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Cisco – Two LAN, Two WAN ISP and NAT

We recently received a request from a rural customer who was tired of their unreliable 1Mbps ADSL line to add a second ADSL line to their network. The line was ordered and installed and we then added a second ADSL wic interface to their router and set to work making it work. Our brief was to make it work so that each LAN was associated with one WAN link and only used that WAN link. This is how we went about it.

Clearly the second interface needed to be associated with a second dialer created to log in and manage the second connection. Furthermore, we needed to add a second DHCP pool. This new config is shown as follows:

DHCP config:-

ip dhcp pool pollux
   network 192.168.200.0 255.255.255.0
   default-router 192.168.200.1 
   dns-server 62.6.40.178 62.6.40.162 

As you can see this connection is using BT DNS servers.

Dialer config:-

interface Dialer1
 description btbusiness
 ip address negotiated
 ip mtu 1492
 ip nat outside
 ip virtual-reassembly
 encapsulation ppp
 dialer pool 2
 no cdp enable
 ppp authentication chap pap callin
 ppp chap hostname xxxxxxx
 ppp chap password xxxxxxx

We then needed to allocate a second default route to the router and this was achieved by means of the following command:-
ip route 0.0.0.0 0.0.0.0 Dialer1

We created an access list to handle the new traffic relating to the new DHCP network as follows:-
access-list 22 permit 192.168.200.0 0.0.0.255

and then we added a new access list to ensure that the traffic on each LAN network remained segregated from the other LAN. This was done as follows:-

access-list 112 deny   ip 192.168.1.0 0.0.0.255 10.0.0.0 0.255.255.255
access-list 112 deny   ip 192.168.1.0 0.0.0.255 172.16.0.0 0.15.255.255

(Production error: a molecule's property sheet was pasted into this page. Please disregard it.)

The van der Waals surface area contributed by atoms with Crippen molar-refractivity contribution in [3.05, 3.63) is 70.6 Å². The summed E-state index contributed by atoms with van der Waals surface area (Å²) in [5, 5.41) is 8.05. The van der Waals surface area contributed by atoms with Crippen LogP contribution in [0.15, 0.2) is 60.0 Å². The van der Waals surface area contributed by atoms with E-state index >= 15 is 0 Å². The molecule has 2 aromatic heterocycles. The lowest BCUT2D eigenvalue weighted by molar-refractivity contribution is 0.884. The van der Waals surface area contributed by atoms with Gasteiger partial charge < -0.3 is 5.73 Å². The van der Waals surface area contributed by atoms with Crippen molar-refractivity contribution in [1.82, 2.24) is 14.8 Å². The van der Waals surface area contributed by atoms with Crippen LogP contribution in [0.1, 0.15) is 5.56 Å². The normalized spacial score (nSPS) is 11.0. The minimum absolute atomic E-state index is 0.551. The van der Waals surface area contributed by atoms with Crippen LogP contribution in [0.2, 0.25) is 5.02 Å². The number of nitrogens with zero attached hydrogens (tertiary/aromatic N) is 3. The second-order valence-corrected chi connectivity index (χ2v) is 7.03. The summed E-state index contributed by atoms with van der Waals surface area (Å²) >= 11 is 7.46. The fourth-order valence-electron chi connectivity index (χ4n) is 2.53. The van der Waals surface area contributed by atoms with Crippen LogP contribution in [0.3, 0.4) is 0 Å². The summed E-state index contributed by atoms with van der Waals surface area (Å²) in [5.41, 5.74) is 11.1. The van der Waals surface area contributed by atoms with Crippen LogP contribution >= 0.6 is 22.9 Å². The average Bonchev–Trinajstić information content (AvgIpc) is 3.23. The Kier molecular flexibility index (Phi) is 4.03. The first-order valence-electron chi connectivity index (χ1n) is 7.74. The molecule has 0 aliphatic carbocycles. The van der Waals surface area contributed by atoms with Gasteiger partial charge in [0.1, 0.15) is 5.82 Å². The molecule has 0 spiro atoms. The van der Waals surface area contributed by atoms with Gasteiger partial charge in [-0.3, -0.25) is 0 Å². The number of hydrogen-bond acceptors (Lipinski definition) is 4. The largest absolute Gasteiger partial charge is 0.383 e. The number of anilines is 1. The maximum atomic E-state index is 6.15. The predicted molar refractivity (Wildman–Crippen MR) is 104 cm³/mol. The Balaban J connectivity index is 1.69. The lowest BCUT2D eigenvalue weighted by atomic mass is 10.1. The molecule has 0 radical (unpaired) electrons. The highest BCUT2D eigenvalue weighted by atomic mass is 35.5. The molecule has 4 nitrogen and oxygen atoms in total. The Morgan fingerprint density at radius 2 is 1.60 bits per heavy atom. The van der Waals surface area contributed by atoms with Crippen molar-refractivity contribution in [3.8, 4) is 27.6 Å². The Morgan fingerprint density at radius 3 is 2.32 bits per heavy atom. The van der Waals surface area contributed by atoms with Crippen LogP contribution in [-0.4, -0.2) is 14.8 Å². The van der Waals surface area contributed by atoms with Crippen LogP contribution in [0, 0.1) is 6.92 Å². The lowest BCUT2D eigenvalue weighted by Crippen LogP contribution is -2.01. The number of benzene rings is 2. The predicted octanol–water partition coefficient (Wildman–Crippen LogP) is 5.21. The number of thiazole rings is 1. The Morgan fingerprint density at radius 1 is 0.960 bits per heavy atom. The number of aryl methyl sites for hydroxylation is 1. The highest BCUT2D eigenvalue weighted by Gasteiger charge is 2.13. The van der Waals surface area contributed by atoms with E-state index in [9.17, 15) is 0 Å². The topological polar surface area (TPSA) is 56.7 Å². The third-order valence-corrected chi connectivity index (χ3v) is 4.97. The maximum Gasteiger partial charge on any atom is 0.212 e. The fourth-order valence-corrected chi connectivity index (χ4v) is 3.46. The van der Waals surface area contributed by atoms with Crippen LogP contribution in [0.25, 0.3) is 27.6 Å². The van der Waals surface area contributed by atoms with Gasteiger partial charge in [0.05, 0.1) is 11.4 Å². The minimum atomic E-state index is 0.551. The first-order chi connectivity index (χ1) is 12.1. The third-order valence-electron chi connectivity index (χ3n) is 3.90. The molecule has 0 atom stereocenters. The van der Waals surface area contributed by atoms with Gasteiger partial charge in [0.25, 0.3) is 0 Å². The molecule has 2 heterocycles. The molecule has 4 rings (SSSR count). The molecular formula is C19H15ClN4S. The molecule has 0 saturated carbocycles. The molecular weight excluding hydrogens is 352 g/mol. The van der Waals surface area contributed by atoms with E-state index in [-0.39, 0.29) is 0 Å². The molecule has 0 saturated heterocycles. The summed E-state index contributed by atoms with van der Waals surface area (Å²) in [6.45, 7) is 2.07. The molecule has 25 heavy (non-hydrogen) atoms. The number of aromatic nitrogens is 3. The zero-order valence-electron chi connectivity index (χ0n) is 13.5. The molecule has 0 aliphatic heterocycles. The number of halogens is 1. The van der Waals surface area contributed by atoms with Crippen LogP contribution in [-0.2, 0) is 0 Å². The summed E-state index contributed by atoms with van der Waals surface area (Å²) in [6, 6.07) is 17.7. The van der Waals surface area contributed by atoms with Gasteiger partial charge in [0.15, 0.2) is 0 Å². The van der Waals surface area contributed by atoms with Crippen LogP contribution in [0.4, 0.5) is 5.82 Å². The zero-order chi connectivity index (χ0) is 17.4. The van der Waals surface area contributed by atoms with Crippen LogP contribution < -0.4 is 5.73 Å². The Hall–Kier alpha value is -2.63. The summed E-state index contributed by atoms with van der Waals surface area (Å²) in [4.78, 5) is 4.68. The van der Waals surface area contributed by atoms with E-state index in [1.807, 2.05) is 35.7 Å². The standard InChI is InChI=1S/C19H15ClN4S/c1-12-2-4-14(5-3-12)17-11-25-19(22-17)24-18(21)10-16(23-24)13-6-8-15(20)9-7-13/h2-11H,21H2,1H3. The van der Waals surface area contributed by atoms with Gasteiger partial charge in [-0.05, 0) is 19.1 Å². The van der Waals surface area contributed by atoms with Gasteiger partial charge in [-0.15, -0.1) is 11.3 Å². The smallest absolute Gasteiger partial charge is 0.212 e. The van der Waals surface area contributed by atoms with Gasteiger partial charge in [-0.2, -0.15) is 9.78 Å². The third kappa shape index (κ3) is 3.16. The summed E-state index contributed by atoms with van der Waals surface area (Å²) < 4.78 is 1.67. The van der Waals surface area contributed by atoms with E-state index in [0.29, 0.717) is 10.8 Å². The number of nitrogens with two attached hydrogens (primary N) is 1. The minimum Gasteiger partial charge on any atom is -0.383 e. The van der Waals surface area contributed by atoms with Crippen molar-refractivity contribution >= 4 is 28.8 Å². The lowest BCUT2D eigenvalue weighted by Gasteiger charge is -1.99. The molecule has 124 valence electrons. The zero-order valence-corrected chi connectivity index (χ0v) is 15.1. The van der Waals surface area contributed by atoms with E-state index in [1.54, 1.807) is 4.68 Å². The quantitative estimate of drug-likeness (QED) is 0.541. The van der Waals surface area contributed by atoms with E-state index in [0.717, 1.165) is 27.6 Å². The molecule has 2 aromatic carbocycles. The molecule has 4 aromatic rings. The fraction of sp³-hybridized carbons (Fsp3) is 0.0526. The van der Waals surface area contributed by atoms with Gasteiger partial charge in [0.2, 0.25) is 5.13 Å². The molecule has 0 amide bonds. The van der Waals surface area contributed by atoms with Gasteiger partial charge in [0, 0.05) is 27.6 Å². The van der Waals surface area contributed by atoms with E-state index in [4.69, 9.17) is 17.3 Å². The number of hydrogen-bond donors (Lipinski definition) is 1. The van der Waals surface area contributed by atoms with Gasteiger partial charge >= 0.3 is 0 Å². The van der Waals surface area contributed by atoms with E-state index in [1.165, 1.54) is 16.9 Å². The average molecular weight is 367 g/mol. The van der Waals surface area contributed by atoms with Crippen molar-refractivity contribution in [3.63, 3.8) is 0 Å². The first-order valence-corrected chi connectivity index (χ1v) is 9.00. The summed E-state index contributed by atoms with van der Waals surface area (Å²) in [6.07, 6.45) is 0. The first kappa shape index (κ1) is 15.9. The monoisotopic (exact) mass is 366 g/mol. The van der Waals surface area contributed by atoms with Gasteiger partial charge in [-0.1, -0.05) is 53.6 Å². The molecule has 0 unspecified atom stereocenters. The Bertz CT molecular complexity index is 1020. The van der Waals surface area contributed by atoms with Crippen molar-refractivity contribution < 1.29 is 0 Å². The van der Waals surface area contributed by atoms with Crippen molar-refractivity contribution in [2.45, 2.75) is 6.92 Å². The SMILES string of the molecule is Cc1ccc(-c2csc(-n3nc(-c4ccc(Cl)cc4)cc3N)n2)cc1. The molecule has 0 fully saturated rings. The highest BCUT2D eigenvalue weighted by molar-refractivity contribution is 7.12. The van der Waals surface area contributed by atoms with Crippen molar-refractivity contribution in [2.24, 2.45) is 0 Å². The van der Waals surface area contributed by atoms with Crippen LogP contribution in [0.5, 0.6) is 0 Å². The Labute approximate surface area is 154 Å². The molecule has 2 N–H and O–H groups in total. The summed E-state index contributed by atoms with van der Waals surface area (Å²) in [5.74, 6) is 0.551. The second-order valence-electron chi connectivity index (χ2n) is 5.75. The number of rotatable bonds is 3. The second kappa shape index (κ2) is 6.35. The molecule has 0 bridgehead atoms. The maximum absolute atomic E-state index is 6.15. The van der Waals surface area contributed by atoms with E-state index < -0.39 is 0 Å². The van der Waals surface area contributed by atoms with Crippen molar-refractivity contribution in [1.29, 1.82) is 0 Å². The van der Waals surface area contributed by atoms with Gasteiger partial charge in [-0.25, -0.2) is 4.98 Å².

access-list 112 deny   ip 192.168.1.0 0.0.0.255 192.168.0.0 0.0.255.255
access-list 112 permit ip 192.168.1.0 0.0.0.255 any
access-list 122 deny   ip 192.168.200.0 0.0.0.255 10.0.0.0 0.255.255.255
access-list 122 deny   ip 192.168.200.0 0.0.0.255 172.16.0.0 0.15.255.255
access-list 122 deny   ip 192.168.200.0 0.0.0.255 192.168.0.0 0.0.255.255
access-list 122 permit ip 192.168.200.0 0.0.0.255 any

Finally we needed to apply route maps to mechanise the access lists, putting them to work maintaining segregation and ensuring correct operation. The following two route maps were configured:-
route-map pollux permit 22
 match ip address 122
 set interface Dialer1
!
route-map castor permit 12
 match ip address 112
 set interface Dialer0

Putting it all together our new configuration was as follows:-

version 12.4
no service pad
service tcp-keepalives-in
service tcp-keepalives-out
service timestamps debug datetime msec
service timestamps log datetime msec
service password-encryption
service sequence-numbers
!
hostname xxx-core-router
!
boot-start-marker
boot-end-marker
!
security authentication failure rate 3 log
security passwords min-length 6